U.S. Open golfers face unique challenge at Chambers Bay

Martin Kaymer, defending champion at the U.S. Open, has played zero competitive rounds at the venue for this week’s title defense: Chambers Bay Golf Course in University Place, Wash.

That puts Kaymer, 30, among the vast majority of players preparing for Thursday’s opening round at a windswept, seaside layout along Puget Sound that features more holes with flexible par values (2) than trees (1).

The 7,795-yard public course, built on the site of a former gravel mine, features sloping fairways, upsized greens and vast waste areas that remind competitors of European venues that host the British Open.

“I think it looks like a links golf course with really good weather,” Kaymer said. “I believe the people from Great Britain ... that’s going to be an advantage. I think that you should look out for the Brits.”

Others disagree. One notable British golfer, Ian Poulter, dubbed the place a “complete farce” after a recent practice round. Phil Mickelson, a five-time major champion, acknowledged that Chambers Bay requires a steeper learning curve than most layouts.

Truth be told, no one knows what to expect from the eight-year-old course that will make its major championship debut as a par-70 venue for the U.S. Open.

“I think there are a lot more questions than answers right now, based on what feedback I’ve gotten from players,” said Golf Channel analyst Notah Begay, a former PGA Tour competitor.

“Players that have played there, especially in the [2010] U.S. Amateur, are going to be at a monumental advantage ... about how to position certain shots, how to play certain holes.”

That list includes Masters champion Jordan Spieth, 21, and other youngsters in the 156-player field. But for most PGA Tour veterans, Chambers Bay offers a fresh strategic challenge that excites USGA executive director Mike Davis.

“The idea of coming in and playing two practice rounds and having your caddie just walk it and use your yardage book, that person’s done. He will not win the U.S. Open,” Davis said. “I would contend that there is no way a player would have success at Chambers Bay unless he really studies the golf course and learns it.

“We don’t have anything that we play a U.S. Open on that’s remotely similar to this.”

Davis cited the “bold architecture” put in place by designer Robert Trent Jones Jr. as the genesis behind the USGA’s decision to exhibit “wonderful flexibility” with the course throughout the tournament.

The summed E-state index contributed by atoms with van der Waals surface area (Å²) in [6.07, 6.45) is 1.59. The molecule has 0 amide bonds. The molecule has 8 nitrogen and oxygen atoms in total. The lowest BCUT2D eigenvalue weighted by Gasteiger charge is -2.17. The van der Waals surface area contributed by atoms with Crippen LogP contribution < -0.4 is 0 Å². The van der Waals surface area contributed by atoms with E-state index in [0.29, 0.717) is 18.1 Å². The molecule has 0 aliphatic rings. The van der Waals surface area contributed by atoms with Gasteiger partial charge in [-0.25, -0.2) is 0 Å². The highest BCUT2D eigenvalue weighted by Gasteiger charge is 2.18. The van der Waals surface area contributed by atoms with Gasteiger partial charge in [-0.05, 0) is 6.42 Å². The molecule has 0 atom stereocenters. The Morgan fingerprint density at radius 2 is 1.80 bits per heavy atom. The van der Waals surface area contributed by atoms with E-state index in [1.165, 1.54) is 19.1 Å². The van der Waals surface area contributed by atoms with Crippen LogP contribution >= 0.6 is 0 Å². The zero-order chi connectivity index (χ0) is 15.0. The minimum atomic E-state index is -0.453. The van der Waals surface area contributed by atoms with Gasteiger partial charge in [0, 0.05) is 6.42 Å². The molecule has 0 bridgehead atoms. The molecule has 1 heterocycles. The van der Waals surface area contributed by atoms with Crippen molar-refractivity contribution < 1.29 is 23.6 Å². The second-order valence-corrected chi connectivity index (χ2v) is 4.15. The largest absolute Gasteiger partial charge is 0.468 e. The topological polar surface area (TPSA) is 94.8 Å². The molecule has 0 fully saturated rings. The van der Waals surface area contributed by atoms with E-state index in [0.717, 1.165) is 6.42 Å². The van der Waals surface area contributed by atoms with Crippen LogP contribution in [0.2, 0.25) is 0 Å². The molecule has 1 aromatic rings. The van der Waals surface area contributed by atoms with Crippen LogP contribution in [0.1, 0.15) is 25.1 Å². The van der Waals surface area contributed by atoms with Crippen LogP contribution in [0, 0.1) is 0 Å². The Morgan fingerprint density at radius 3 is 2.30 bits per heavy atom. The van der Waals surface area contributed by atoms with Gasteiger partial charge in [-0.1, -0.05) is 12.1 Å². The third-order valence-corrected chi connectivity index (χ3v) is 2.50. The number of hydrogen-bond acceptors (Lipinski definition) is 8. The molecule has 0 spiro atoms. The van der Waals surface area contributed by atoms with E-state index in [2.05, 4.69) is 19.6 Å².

Translation: Multiple tees will be used at nine of the 18 holes, with No. 1 and No. 18 playing as both a par-4 and par-5 during the event.

When No. 1 plays as a 496-yard par 4, the closing hole will be a 604-yard par 5. When the first hole is stretched to a par-5 covering 598 yards, the final hole will be shortened to a 525-yard par 4. The only other par-5 possibility on the course, No. 8, will play as a 614-yard par 5 in all four rounds.

“We weren’t trying to be innovative; we weren’t trying to be cute,” said Davis, whose decision to mandate multiple par values has been characterized as both by golf traditionalists. “There’s going to be some players who love the imagination, who embrace it. Others will chirp.

“It would not be a U.S. Open if we didn’t get some chirping. We accept that. In fact, we joke internally that if nobody’s complaining, we have done something wrong.”

Expect tournament officials to receive plenty of feedback from players about Chambers Bay, where the fairway at the par-4 13th hole is 105 yards wide because of the undulation. At past Opens, Davis said, level fairways have been as tight as 24 yards in width.

Barring heavy rains during tournament week, Davis said USGA officials expect the uneven terrain on fairways and greens to force players “to think your way around this golf course” and be creative with recovery shots when they find trouble.

“If it’s firm and fast, you have to think about what’s going to happen when the ball lands,” Davis said. “Some of these slopes are very player-friendly. You can use them to your advantage if you know they’re there and you plan that way.”

If not, a disgruntled golfer always has the right to chirp. This is, after all, the U.S. Open.

Jimmy Burch, 817-390-7760

Twitter: @Jimmy_Burch

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